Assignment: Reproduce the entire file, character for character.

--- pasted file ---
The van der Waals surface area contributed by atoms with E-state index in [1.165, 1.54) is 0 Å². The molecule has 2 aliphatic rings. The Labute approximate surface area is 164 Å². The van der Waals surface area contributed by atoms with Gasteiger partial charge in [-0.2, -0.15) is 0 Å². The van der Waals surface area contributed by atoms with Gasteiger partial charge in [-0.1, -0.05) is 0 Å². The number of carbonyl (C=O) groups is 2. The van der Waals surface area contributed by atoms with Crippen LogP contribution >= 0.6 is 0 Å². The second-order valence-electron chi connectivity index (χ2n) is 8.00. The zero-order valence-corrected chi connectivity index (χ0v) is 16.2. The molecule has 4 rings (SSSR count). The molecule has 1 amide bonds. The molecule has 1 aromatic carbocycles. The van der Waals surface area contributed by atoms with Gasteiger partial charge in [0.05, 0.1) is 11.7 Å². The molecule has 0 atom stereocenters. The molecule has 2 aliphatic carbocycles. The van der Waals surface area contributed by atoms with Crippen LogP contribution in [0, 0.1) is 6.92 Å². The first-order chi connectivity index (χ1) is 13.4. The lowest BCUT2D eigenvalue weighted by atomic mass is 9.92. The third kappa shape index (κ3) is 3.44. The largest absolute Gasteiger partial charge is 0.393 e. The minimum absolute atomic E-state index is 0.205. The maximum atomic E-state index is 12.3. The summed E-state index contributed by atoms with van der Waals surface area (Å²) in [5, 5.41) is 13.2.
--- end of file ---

The van der Waals surface area contributed by atoms with E-state index in [1.165, 1.54) is 0 Å². The molecule has 2 aliphatic rings. The Labute approximate surface area is 164 Å². The van der Waals surface area contributed by atoms with Gasteiger partial charge in [-0.2, -0.15) is 0 Å². The van der Waals surface area contributed by atoms with Gasteiger partial charge in [-0.1, -0.05) is 0 Å². The number of carbonyl (C=O) groups is 2. The van der Waals surface area contributed by atoms with Crippen LogP contribution >= 0.6 is 0 Å². The second-order valence-electron chi connectivity index (χ2n) is 8.00. The zero-order valence-corrected chi connectivity index (χ0v) is 16.2. The molecule has 4 rings (SSSR count). The molecule has 1 amide bonds. The molecule has 1 aromatic carbocycles. The van der Waals surface area contributed by atoms with Gasteiger partial charge in [0.05, 0.1) is 11.7 Å². The molecule has 0 atom stereocenters. The molecule has 2 aliphatic carbocycles. The van der Waals surface area contributed by atoms with Crippen LogP contribution in [0, 0.1) is 6.92 Å². The first-order chi connectivity index (χ1) is 13.4. The lowest BCUT2D eigenvalue weighted by atomic mass is 9.92. The third kappa shape index (κ3) is 3.44. The largest absolute Gasteiger partial charge is 0.393 e. The minimum absolute atomic E-state index is 0.205. The maximum atomic E-state index is 12.3. The summed E-state index contributed by atoms with van der Waals surface area (Å²) in [5, 5.41) is 13.2.